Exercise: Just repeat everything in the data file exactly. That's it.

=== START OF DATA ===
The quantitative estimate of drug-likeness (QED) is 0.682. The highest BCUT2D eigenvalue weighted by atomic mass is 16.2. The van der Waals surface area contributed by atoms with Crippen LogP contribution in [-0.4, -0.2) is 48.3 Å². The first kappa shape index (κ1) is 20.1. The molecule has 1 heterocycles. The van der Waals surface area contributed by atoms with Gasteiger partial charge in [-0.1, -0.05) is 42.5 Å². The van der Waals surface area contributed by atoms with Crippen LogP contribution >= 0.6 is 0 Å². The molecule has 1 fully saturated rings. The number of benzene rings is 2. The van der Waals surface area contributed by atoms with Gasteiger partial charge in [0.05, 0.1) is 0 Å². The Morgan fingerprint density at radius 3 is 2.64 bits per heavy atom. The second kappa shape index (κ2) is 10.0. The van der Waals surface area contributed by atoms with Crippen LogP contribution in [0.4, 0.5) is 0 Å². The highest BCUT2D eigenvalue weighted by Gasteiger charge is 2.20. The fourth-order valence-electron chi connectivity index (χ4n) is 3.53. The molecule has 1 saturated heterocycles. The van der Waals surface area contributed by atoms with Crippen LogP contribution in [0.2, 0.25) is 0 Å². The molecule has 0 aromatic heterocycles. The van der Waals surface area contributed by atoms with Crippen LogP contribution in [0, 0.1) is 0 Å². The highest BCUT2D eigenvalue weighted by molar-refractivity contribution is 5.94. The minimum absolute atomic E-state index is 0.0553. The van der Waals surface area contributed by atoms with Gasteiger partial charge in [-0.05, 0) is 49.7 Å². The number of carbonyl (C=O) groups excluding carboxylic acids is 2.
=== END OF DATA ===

The quantitative estimate of drug-likeness (QED) is 0.682. The highest BCUT2D eigenvalue weighted by atomic mass is 16.2. The van der Waals surface area contributed by atoms with Crippen LogP contribution in [-0.4, -0.2) is 48.3 Å². The first kappa shape index (κ1) is 20.1. The molecule has 1 heterocycles. The van der Waals surface area contributed by atoms with Gasteiger partial charge in [-0.1, -0.05) is 42.5 Å². The van der Waals surface area contributed by atoms with Crippen LogP contribution >= 0.6 is 0 Å². The molecule has 1 fully saturated rings. The number of benzene rings is 2. The van der Waals surface area contributed by atoms with Gasteiger partial charge in [0.05, 0.1) is 0 Å². The Morgan fingerprint density at radius 3 is 2.64 bits per heavy atom. The second kappa shape index (κ2) is 10.0. The van der Waals surface area contributed by atoms with Crippen LogP contribution in [0.4, 0.5) is 0 Å². The highest BCUT2D eigenvalue weighted by Gasteiger charge is 2.20. The fourth-order valence-electron chi connectivity index (χ4n) is 3.53. The molecule has 1 saturated heterocycles. The van der Waals surface area contributed by atoms with Crippen LogP contribution in [0.2, 0.25) is 0 Å². The molecule has 0 aromatic heterocycles. The van der Waals surface area contributed by atoms with Crippen LogP contribution in [0, 0.1) is 0 Å². The highest BCUT2D eigenvalue weighted by molar-refractivity contribution is 5.94. The minimum absolute atomic E-state index is 0.0553. The van der Waals surface area contributed by atoms with Gasteiger partial charge in [-0.05, 0) is 49.7 Å². The number of carbonyl (C=O) groups excluding carboxylic acids is 2.